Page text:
Appelbaum behaves as if TQ were an object. Operationalizing people — understanding them as a function of what they can do, rather than who they are — is one thing. We’re autistic; we do it all the time. Operationalizing people without concern for their preferences or their bodily integrity is another thing entirely. Since then, with no concern whatsoever for social niceties, any time anyone has brought Appelbaum up in TQ’s presence, he asks, “Why are you giving the time of day to a sociopath?” It isn’t polite, but it sure does break the ice quickly. 

Similarly, a few years ago, Appelbaum applied to speak at a conference TQ and I regularly attend. This conference is neither streamed nor recorded, and speakers are encouraged to present works in progress. The organizer contacted us, unsure how to handle the situation. TQ replied, “I would no more invite a plagiarist to an unfinished-work conference than I would a pedophile to a playground.” The organizer rejected Appelbaum, and the conference went on theft-free. That’s more than a lot of other conference organizers, some of whom knew better, can say.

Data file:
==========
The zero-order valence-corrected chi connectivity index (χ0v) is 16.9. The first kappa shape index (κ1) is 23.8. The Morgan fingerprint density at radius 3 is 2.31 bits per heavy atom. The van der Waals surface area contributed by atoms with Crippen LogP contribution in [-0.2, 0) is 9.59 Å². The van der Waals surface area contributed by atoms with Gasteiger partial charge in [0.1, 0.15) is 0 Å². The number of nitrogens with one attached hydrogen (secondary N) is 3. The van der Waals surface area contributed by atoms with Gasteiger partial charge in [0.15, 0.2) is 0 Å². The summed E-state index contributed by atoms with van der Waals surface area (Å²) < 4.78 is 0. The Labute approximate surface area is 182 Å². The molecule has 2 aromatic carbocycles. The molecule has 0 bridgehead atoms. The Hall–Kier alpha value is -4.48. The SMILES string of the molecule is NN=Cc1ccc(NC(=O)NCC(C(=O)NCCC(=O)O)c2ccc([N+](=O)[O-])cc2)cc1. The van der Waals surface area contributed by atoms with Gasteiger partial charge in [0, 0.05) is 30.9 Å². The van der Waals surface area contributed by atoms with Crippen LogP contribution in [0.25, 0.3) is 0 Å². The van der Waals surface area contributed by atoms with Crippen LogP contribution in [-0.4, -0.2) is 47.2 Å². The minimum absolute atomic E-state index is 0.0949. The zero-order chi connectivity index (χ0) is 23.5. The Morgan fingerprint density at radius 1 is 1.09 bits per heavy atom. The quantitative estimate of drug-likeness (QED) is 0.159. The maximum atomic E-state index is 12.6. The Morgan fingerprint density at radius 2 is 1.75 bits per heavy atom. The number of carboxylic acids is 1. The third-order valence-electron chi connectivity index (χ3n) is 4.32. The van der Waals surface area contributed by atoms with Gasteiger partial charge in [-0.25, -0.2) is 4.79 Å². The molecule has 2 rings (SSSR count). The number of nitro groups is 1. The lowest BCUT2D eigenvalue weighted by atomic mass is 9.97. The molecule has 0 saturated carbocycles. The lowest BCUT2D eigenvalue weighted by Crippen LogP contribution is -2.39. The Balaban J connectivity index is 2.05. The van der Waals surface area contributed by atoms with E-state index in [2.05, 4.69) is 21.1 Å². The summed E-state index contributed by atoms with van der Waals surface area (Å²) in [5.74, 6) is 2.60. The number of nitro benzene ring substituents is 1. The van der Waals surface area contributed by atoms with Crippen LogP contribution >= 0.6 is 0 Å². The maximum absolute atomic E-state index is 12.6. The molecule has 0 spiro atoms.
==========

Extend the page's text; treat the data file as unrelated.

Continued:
The one thing that protects sociopaths the most is their victims’ unwillingness to speak up, because the one thing that can hurt a sociopath is having their extraction racket exposed for the fraud it really is. People fear social repercussions for standing up to the Rock Star or the Queen Bee, but consider: if someone is stupid, venal, or corrupt enough to be a sociopath’s enabler, why would you even want to give them any of your social capital in the first place? You might feel like you have to, for the sake of social harmony, or because the subcultural niche that the sociopath has invaded is important to you, or because it’s your workplace and you really need the job. Even sociopaths themselves can experience this pressure. On Quora, diagnosed sociopath Thomas Pierson explains: